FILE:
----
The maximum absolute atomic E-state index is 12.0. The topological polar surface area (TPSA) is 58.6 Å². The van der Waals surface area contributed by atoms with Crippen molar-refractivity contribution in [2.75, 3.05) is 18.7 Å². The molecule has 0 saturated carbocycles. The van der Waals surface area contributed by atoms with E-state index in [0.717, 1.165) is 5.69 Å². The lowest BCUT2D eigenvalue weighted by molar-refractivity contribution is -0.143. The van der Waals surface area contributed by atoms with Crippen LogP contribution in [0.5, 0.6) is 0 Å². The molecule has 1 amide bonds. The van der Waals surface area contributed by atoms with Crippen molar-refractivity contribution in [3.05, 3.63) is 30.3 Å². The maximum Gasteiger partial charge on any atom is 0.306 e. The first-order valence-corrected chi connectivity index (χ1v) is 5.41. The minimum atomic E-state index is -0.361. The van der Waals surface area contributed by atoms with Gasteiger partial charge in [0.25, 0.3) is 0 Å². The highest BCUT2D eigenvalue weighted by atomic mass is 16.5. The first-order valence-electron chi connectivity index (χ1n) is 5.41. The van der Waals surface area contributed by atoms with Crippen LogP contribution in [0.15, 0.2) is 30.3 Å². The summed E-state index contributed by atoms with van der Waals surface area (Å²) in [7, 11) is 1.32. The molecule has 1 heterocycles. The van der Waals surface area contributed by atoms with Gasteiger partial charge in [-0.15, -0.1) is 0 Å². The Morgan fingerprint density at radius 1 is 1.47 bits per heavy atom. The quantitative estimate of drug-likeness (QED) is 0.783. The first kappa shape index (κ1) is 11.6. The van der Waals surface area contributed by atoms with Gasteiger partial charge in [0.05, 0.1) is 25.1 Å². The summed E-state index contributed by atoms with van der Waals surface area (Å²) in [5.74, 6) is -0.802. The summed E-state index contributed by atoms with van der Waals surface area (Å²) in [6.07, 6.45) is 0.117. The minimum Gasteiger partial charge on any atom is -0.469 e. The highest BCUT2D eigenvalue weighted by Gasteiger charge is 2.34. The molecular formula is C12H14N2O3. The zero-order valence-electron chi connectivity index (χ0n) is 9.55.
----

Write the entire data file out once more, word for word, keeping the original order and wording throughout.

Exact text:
The maximum absolute atomic E-state index is 12.0. The topological polar surface area (TPSA) is 58.6 Å². The van der Waals surface area contributed by atoms with Crippen molar-refractivity contribution in [2.75, 3.05) is 18.7 Å². The molecule has 0 saturated carbocycles. The van der Waals surface area contributed by atoms with E-state index in [0.717, 1.165) is 5.69 Å². The lowest BCUT2D eigenvalue weighted by molar-refractivity contribution is -0.143. The van der Waals surface area contributed by atoms with Crippen LogP contribution in [0.5, 0.6) is 0 Å². The molecule has 1 amide bonds. The van der Waals surface area contributed by atoms with Crippen molar-refractivity contribution in [3.05, 3.63) is 30.3 Å². The maximum Gasteiger partial charge on any atom is 0.306 e. The first-order valence-corrected chi connectivity index (χ1v) is 5.41. The minimum atomic E-state index is -0.361. The van der Waals surface area contributed by atoms with Gasteiger partial charge in [0.25, 0.3) is 0 Å². The highest BCUT2D eigenvalue weighted by atomic mass is 16.5. The first-order valence-electron chi connectivity index (χ1n) is 5.41. The van der Waals surface area contributed by atoms with Crippen LogP contribution in [0.15, 0.2) is 30.3 Å². The summed E-state index contributed by atoms with van der Waals surface area (Å²) in [7, 11) is 1.32. The molecule has 1 heterocycles. The van der Waals surface area contributed by atoms with Gasteiger partial charge in [-0.15, -0.1) is 0 Å². The Morgan fingerprint density at radius 1 is 1.47 bits per heavy atom. The quantitative estimate of drug-likeness (QED) is 0.783. The first kappa shape index (κ1) is 11.6. The van der Waals surface area contributed by atoms with Gasteiger partial charge in [0.05, 0.1) is 25.1 Å². The summed E-state index contributed by atoms with van der Waals surface area (Å²) in [5.74, 6) is -0.802. The summed E-state index contributed by atoms with van der Waals surface area (Å²) in [6.07, 6.45) is 0.117. The minimum Gasteiger partial charge on any atom is -0.469 e. The highest BCUT2D eigenvalue weighted by Gasteiger charge is 2.34. The molecular formula is C12H14N2O3. The zero-order valence-electron chi connectivity index (χ0n) is 9.55.